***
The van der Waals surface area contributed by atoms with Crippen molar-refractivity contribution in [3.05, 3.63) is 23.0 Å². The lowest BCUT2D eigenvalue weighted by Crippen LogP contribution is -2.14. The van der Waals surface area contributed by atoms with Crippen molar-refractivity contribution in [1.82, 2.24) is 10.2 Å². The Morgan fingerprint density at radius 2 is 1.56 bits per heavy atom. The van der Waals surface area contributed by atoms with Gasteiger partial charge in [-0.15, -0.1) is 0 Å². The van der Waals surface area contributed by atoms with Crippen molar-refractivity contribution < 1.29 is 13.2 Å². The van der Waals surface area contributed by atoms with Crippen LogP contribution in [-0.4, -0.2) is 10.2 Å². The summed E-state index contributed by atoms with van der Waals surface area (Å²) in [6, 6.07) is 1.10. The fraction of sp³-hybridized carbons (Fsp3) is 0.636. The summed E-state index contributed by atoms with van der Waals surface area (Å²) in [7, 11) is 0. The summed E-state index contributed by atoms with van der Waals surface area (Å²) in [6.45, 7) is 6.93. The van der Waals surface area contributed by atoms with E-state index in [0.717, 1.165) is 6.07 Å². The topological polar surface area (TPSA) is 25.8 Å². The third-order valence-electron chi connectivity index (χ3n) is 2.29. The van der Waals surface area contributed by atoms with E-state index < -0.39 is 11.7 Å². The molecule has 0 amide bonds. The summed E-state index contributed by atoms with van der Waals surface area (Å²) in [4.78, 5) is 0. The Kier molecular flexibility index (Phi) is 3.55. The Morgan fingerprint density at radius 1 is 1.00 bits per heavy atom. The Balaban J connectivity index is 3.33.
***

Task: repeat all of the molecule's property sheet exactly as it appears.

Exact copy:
The van der Waals surface area contributed by atoms with Crippen molar-refractivity contribution in [3.05, 3.63) is 23.0 Å². The lowest BCUT2D eigenvalue weighted by Crippen LogP contribution is -2.14. The van der Waals surface area contributed by atoms with Crippen molar-refractivity contribution in [1.82, 2.24) is 10.2 Å². The Morgan fingerprint density at radius 2 is 1.56 bits per heavy atom. The van der Waals surface area contributed by atoms with Gasteiger partial charge in [-0.15, -0.1) is 0 Å². The van der Waals surface area contributed by atoms with Crippen molar-refractivity contribution < 1.29 is 13.2 Å². The van der Waals surface area contributed by atoms with Crippen LogP contribution in [-0.4, -0.2) is 10.2 Å². The summed E-state index contributed by atoms with van der Waals surface area (Å²) in [6, 6.07) is 1.10. The fraction of sp³-hybridized carbons (Fsp3) is 0.636. The summed E-state index contributed by atoms with van der Waals surface area (Å²) in [7, 11) is 0. The summed E-state index contributed by atoms with van der Waals surface area (Å²) in [6.45, 7) is 6.93. The van der Waals surface area contributed by atoms with E-state index in [0.717, 1.165) is 6.07 Å². The topological polar surface area (TPSA) is 25.8 Å². The third-order valence-electron chi connectivity index (χ3n) is 2.29. The van der Waals surface area contributed by atoms with E-state index < -0.39 is 11.7 Å². The molecule has 0 amide bonds. The summed E-state index contributed by atoms with van der Waals surface area (Å²) in [4.78, 5) is 0. The Kier molecular flexibility index (Phi) is 3.55. The Morgan fingerprint density at radius 1 is 1.00 bits per heavy atom. The Balaban J connectivity index is 3.33.